Dr. Adria Schmedthorst

Keto: The diet with potential to starve cancer cells

Nobel Prize-winning physiologist and biochemist Otto Warburg hypothesized over 90 years ago that cancer cells use sugars for energy. If you take a cancer cell’s preferred energy source, what happens then? On the keto diet, the body turns to burning fat for energy instead of carbohydrates, but cancer might starve…

Dr. Adria Schmedthorst

The exercise combo that slays 6 types of cancer risks

There’s no question that physical activity has a huge impact on our health. From keeping our hearts healthy and cholesterol in check to controlling blood sugar, staying active makes it more likely we’ll live better, healthier and longer. Best of all, exercise has been shown to have powerful cancer-fighting properties.

Carolyn Gretton

The significant impact healthy choices have on genetic cancer risk

Cancer can strike at anyone, but some people have inherited genes that put them at higher risk. Does that mean you’re doomed? Far from it. Researchers are discovering this genetic predisposition is far from a death sentence, thanks to the significant impact of a few healthy choices…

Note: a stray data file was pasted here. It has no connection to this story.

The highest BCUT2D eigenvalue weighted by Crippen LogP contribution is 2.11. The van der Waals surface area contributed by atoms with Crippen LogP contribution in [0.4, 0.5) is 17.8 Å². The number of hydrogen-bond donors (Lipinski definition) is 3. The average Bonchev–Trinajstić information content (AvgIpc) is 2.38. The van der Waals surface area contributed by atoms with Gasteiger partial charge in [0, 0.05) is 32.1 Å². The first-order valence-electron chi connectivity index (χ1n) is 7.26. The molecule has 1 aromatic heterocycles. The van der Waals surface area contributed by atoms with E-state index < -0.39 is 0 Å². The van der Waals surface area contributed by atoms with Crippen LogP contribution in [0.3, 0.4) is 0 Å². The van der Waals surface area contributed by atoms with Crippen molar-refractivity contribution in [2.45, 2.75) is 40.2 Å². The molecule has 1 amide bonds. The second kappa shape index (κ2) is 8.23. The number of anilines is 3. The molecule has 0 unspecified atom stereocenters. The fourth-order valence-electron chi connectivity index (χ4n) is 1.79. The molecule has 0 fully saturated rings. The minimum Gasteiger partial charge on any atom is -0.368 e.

Carolyn Gretton

Evidence mounts: To avoid cancer trade your cocktail for a mocktail

Alcohol — is it good or bad for you? With consumption increasing due to the pandemic, it’s a good time to answer that question. It’s true that certain kinds of alcohol, like red wine, have some health benefits. But more and more research indicates the risks of drinking alcohol far outweigh the benefits, especially when it comes to cancer…

Dr. Adria Schmedthorst

The ties between vitamin D deficiency and cancer get stronger

From neurological diseases to depression and blood pressure, vitamin D is the golden child for fighting off health problems that often increase with age. The vitamin even took the spotlight during the pandemic. Now, more evidence is mounting to show that more vitamin D in your life matters against colon cancer.

Joyce Hollman

How to release proteins in your body that attack cancer

There’s one habit that’s good for your heart, your lungs, your weight and your brainpower. Research has also shown it’s the best way to avoid cancer, especially hormone-driven cancers like breast cancer. Now, it’s been shown to not only lower the risk but also slow the growth of the third-leading cause of cancer deaths in the US.